I have a managed packaged that I recently updated and it threw an error for a future method I have that sends information to a third party. The error I received was:

Future method cannot be called from a future or batch method.

Since I cannot see any of the classes in the package I am assuming the method that triggered mine is a future/batch method.

Knowing that, I decided to put in a check:

    //do non-future method
   //future method

However in other posts I read that I should just remove "@future"since we can not call a future from a future so that is what my non-future method is. When I did and included the check above, it threw this error:

Callout from triggers are currently not supported.

My future method(My non-future method is basically the same but without the @future annotation:

 @future(callout = true)
public static void updateOrderStatus(Set<Id> orderIds, String errorMessage){ 
    List<OrderStatus> ordStatus = new List<OrderStatus>();
    Map<Id, Id> orderToDistributionMap = new Map<Id, Id>();
    List<Package__c> relevantPacks = [SELECT ID, Order__c, distribution__c FROM package__c WHERE Order__c IN :orderIds];
    for(Package__c pack : relevantPacks){
        if(orderToDistributionMap.get(pack.Order__c) == null){
            orderToDistributionMap.put(pack.Order__c, pack.Distribution__c);

    List<Order> orders = [SELECT ID, Status__c FROM Order WHERE ID IN :orderIds];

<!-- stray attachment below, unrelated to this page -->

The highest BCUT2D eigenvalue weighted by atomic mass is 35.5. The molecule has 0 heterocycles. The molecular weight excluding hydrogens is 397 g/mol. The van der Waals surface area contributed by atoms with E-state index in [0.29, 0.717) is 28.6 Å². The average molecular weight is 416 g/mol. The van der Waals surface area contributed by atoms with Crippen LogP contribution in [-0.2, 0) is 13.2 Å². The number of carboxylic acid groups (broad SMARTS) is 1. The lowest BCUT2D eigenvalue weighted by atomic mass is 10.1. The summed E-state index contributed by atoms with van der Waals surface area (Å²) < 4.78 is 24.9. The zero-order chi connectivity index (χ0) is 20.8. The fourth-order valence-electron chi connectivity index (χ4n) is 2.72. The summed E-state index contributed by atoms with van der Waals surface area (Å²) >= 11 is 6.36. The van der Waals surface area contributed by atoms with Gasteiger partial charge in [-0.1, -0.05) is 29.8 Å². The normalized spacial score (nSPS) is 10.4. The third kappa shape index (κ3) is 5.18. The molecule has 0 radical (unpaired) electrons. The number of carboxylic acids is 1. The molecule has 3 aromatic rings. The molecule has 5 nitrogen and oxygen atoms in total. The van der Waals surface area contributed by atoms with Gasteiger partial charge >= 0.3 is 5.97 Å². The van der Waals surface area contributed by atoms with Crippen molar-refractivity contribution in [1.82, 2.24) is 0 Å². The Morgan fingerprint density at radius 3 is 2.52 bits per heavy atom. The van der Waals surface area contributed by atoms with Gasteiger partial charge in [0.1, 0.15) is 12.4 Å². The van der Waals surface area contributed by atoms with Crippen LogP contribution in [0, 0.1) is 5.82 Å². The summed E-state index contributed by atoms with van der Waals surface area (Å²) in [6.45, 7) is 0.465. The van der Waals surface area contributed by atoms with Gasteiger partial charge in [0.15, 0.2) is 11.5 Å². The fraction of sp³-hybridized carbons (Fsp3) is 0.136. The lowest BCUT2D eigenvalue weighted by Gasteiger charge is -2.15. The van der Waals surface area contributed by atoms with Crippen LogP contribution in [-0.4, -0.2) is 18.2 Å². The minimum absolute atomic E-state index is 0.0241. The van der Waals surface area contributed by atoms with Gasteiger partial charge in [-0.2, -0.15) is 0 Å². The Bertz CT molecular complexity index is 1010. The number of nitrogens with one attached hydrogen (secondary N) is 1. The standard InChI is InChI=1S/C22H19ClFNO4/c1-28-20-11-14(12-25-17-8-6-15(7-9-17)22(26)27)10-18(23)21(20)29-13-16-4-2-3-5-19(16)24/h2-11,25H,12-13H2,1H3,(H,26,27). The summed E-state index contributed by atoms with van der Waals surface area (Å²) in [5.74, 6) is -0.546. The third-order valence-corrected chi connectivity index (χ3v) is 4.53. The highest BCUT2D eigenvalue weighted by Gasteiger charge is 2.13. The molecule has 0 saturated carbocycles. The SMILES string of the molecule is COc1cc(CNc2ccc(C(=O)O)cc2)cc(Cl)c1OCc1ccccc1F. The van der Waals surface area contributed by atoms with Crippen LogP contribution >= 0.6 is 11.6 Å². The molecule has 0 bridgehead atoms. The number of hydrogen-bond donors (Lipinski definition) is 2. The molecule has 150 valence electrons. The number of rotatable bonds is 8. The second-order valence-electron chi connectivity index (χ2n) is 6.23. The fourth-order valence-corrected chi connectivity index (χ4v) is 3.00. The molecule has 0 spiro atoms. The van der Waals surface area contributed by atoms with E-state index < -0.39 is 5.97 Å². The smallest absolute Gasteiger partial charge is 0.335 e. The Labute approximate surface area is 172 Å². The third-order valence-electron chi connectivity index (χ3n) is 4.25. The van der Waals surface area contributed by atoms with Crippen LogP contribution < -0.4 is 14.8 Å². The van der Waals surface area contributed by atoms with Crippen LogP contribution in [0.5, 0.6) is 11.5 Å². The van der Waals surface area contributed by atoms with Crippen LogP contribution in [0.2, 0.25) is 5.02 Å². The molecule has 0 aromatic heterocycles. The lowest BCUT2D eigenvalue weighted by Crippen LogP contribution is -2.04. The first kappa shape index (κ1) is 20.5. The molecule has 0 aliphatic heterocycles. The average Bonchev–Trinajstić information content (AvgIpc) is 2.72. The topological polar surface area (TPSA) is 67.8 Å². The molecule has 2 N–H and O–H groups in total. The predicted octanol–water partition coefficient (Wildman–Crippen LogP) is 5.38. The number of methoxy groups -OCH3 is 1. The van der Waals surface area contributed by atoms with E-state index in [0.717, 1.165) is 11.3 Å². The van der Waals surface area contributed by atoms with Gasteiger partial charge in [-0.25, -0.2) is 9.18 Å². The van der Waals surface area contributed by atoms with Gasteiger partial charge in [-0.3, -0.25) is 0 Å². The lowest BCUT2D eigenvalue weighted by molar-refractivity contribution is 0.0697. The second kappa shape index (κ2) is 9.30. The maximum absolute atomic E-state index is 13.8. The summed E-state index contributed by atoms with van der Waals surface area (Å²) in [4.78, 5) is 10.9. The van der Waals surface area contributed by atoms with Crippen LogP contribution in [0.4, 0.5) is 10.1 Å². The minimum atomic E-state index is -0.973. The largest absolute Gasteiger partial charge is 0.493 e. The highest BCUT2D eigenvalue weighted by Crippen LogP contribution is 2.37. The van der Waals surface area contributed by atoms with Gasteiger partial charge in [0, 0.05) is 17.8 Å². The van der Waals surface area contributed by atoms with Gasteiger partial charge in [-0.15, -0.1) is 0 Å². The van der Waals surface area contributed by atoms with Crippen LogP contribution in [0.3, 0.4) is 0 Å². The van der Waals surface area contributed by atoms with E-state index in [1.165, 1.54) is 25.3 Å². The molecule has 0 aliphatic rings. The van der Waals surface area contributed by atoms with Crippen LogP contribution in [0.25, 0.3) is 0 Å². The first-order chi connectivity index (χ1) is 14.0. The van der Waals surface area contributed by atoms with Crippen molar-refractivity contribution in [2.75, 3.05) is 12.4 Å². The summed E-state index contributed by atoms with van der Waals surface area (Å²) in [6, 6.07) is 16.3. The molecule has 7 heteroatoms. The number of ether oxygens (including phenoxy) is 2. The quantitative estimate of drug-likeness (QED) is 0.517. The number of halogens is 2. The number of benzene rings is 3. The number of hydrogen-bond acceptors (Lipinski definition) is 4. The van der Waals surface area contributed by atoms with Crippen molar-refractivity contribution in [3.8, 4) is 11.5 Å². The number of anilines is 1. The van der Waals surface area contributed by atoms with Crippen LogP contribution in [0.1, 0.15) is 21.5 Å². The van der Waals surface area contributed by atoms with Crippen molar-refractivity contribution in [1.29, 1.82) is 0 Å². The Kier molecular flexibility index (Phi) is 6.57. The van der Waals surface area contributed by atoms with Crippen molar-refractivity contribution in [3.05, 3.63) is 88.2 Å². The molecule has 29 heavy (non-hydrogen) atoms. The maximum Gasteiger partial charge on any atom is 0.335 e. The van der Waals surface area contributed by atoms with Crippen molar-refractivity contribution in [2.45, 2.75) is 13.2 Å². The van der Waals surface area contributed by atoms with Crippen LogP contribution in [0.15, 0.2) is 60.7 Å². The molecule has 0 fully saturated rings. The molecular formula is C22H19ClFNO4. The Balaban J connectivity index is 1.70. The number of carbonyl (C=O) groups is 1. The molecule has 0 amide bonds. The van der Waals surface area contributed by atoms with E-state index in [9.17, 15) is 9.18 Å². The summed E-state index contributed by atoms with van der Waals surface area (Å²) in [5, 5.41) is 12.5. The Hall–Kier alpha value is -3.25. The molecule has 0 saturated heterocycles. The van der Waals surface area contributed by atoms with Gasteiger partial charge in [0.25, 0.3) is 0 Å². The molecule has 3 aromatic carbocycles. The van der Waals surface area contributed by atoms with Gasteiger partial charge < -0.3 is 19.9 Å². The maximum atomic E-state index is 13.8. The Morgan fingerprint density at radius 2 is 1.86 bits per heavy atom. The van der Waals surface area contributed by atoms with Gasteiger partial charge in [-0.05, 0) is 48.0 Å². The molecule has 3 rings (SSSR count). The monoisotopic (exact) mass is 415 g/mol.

for(order ord : orders){
        ordStatus.add(new OrderStatus(ord, orderToDistributionMap.get(ord.id)));

    HttpRequest req = new HttpRequest();
    String env = ERFUtils.getEnvironment();
    String endpoint =  Link__c.getValues(env).ERFapi__c+'Packages/status';
    String token = Link__c.getValues(env).Token__c; 

    req.setHeader('x-ERF-auth', token);
    req.setHeader('Content-Type', 'application/json');

    Http http = new Http();
    HttpResponse res = new HttpResponse();
        try {
            for(OrderStatus status : ordStatus){
                res = http.send(req);
        } catch(System.CalloutException e) {
            Tasks.statusFailTask(e.getMessage() + ' ERROR:'+orderIds + ' '+e.getStackTraceString() +errorMessage);

I also then read I should try to convert my method to "queueable". I Have not tried it yet and was wondering if I'm just missing something or is that the approach I should go for. I would like to send my information to the 3rd party in real time after the managed package's method is triggered. So I guess how can I implement a future method to then be followed by another future method? Or what are my other options?


public class updateStatusOnOrders implements Queueable {

    public Set<Id> orderIds;
    public String errorMessage;

    public updateStatusOnOrders(Set<Id> orderIds, String errorMessage){
        this.shipmentIds = orderIds;
        this.errorMessage = errorMessage;
    public void execute(QueueableContext context) {

      EDFService.updateOrderStatus(orderIds, errorMessage);
  • others will jump in with direct answers but your situation is why I like the Dan Appleman Advanced Apex 4th edition asynchronous pattern , chapter "Going Asynchronous" as it avoids all these issues and provides a replay mechanism in case the callout fails
    – cropredy
    Dec 19, 2018 at 2:06

1 Answer 1